Slight problem though: Both of those claims are flat-out false. There is no deflation, and Volcker never created the imaginary “rule” Moore is now attributing to him. I know, because I asked Volcker — as Moore once suggested I do.
Deflation, for those unfamiliar, means prices are falling. There are three major measures of price changes: the consumer price index, the personal consumption expenditures (PCE) price index, and the “core” PCE price index (which excludes energy and food, which can be volatile). All three show modest but positive year-over-year price increases.
.. Moore and Woodhill explain this away by saying that in fact we shouldn’t be looking at overall price changes — instead we should be looking at just a small subset of prices, specifically commodities. Commodities refer to goods that are interchangeable with one another, such as metals, oil, soybeans, wheat, etc.
Now, there’s a reason why when people talk about inflation or deflation they usually focus on the overall index rather than some cherry-picked subset of products. Some products see prices go up (doctor visits); others see them go down (TVs); what we want to know is the big-picture trend. Sure, it’s possible that changes in commodity prices might eventually flow through to elsewhere in the economy. It’s also possible that commodities have weird, anomalous price changes driven by sudden shocks — a crop failure, say, or discovery of gold, or an oil embargo. These supply or demand shocks tell us little about whether there is too much money chasing too few goods, which is really what the Fed is trying to track.
Moore historically has had trouble distinguishing whether price changes in commodities are driven by monetary policy (that is, the Fed allowing too much or too little money to slosh around) or market-specific shocks. For instance, when I’ve appeared with him on CNN before, he has cited as evidence of “deflation” the fact that U.S. soybean prices have fallen. And hey, soybean prices are down! But as everyone in America except apparently Moore is aware, soybean prices have fallen primarily because China stopped buying U.S. soybeans in retaliation for Trump’s trade war, not because of changes in the money supply.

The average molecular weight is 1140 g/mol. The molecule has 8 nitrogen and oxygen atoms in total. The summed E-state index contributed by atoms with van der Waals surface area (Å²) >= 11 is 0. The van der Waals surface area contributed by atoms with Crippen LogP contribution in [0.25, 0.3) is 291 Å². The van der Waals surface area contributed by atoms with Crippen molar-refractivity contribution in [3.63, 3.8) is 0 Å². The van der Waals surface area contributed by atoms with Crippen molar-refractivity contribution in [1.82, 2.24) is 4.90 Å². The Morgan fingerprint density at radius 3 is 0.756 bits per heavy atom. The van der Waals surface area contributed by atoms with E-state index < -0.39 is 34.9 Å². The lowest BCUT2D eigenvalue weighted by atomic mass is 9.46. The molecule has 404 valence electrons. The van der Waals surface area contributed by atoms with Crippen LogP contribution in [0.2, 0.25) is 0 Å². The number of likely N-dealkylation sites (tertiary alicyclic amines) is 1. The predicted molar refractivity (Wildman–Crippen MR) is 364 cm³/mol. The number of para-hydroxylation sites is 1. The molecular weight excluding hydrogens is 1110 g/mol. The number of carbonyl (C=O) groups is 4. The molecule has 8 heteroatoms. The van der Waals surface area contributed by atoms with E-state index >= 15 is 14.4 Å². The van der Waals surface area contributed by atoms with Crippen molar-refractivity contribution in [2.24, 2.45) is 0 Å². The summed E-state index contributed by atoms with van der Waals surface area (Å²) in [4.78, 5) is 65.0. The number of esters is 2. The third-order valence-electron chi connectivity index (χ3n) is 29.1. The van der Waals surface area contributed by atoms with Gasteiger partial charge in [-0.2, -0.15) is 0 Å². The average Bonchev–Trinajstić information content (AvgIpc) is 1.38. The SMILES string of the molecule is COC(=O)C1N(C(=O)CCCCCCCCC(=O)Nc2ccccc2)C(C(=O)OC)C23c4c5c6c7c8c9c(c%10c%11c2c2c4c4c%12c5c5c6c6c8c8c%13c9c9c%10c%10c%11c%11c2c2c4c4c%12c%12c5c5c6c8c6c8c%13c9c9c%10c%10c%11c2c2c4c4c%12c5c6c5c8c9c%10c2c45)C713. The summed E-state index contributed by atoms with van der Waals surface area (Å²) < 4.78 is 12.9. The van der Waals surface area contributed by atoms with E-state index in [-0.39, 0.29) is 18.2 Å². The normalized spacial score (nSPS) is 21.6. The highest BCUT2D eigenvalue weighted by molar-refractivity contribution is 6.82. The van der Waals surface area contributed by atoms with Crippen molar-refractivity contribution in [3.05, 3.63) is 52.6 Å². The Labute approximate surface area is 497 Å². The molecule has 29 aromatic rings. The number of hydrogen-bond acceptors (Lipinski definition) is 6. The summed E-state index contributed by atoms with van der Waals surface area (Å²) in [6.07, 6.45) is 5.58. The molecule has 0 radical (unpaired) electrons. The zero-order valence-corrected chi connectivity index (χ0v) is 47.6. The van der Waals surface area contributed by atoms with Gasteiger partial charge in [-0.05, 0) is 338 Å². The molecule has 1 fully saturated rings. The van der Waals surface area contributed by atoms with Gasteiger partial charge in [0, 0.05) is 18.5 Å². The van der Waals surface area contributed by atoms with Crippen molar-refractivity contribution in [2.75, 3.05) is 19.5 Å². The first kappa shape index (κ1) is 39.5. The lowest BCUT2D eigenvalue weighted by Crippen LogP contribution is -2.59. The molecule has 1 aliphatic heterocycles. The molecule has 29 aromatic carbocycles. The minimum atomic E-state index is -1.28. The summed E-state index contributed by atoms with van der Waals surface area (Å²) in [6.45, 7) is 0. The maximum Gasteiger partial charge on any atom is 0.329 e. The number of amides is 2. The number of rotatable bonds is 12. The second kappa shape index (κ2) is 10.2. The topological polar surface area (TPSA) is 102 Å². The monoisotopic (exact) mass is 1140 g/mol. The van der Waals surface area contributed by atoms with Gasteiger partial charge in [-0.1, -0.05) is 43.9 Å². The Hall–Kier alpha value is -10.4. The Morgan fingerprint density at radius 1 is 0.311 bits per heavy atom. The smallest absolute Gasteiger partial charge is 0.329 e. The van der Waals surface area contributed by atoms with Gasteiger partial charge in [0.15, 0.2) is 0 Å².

Nonetheless, Moore claimed in this op-ed, as well as in that CNN appearance, that his confused understanding of inflation and Fed policy was endorsed by none other than the godfather of sound Fed policy: former Fed chairman Paul Volcker.
.. On CNN, Moore said that we should follow the “Volcker Rule,” which he claimed was a rule Volcker set when he was chair in the 1980s that required linking interest rates according to movements in commodity prices. That is not actually anything close to what the Volcker Rule is about. It’s actually a regulation that prohibits banks from conducting certain investment activities with their own accounts, and has nothing to do with commodity prices or interest rates. I figured he’d misspoken, or gotten confused (this was around 7 a.m., after all), and moved on.